The interesting question here is about the amount of corruption money generated and distributed. Nobody knows. But, there is one thing which is certain. The corruption community of the pro-Japan forces has been expanding and reinforcing itself for last 70 years. This gives you an idea about the amount of the money generated and distributed. Some well-informed people including lawmakers of the progressive party (the Democratic Party) suggest that hundreds of billions of USD have been generated and distributed within the corruption community. They also suggest that a good part of this money is hidden somewhere within and without Korea invested in real estate and other investment outlets.

The conservative pro-Japan camp’s corruption community has more than enough financial resources to sabotage the progressive camp’s battle to destroy the corruption culture. Therefore, it is imperative to find these funds and return it back to the government. General Chun Doo-hwan, the notorious military dictator, was ordered by the court to return a part of stolen money amounting to several hundreds of millions of dollars. He did, but he still has to return a few hundreds of millions of dollars.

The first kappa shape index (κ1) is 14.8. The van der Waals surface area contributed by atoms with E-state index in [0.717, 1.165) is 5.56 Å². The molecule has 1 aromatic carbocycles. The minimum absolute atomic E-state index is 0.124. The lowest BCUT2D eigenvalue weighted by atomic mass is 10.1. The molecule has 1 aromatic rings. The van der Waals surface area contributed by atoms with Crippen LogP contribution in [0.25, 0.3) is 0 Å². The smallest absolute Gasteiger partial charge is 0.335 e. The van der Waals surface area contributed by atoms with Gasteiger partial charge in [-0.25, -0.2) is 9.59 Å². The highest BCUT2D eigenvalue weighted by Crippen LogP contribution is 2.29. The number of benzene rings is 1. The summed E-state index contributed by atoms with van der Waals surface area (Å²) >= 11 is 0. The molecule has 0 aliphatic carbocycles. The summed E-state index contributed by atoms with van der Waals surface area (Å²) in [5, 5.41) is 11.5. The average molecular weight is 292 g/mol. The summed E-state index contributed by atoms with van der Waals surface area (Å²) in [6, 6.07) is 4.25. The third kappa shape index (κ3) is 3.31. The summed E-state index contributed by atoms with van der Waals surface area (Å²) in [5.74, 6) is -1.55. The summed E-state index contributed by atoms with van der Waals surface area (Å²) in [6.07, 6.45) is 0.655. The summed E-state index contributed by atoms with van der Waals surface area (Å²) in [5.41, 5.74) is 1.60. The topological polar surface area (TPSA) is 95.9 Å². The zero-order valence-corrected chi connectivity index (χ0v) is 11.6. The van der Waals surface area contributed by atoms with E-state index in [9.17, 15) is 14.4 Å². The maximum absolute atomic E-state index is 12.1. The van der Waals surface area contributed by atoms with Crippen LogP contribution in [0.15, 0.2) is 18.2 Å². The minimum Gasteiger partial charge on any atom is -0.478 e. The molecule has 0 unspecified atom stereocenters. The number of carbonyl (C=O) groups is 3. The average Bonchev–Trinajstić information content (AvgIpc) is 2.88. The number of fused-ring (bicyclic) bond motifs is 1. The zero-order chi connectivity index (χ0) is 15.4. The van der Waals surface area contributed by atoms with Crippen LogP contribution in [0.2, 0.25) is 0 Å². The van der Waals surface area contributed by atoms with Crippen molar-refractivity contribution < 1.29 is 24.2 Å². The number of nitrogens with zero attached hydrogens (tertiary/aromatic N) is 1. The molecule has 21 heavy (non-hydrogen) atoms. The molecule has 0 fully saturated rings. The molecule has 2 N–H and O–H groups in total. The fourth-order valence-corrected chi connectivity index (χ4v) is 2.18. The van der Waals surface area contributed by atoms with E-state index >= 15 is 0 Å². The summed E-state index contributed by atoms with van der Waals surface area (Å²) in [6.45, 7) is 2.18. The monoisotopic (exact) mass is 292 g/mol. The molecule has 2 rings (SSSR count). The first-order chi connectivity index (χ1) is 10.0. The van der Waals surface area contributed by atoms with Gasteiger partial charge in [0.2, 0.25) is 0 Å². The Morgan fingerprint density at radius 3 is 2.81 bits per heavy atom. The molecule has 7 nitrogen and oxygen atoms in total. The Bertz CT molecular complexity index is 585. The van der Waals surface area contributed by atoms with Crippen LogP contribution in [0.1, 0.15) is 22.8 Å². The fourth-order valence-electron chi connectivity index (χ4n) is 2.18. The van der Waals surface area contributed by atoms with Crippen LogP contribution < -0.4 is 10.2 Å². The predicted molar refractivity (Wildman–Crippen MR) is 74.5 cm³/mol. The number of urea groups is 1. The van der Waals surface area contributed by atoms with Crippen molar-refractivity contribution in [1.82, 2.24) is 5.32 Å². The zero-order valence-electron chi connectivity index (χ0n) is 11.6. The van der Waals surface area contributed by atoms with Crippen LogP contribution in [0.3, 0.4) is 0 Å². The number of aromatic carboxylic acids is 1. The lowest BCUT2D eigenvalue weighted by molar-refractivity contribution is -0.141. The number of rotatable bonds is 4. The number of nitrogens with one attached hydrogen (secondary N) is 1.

In view of the seriousness of the hidden corruption money, the National Assembly is debating a law on the repatriation of stolen public money.

It goes without saying that the existence of the corruption community itself a national shame and threatens the very survival of the country. But what is more scandalous is the strategy deployed by the conservatives to protect the corruption community.

Strategy of Protecting the Corruption Community

The objective of the strategy is the perpetuation of the conservative government by means of the double strategy including on the one hand, the elimination of the progressive forces and, on the other, the pardoning of the wrongdoings of the conservative corruption community members.

Measures designed to eliminate the Opposition Forces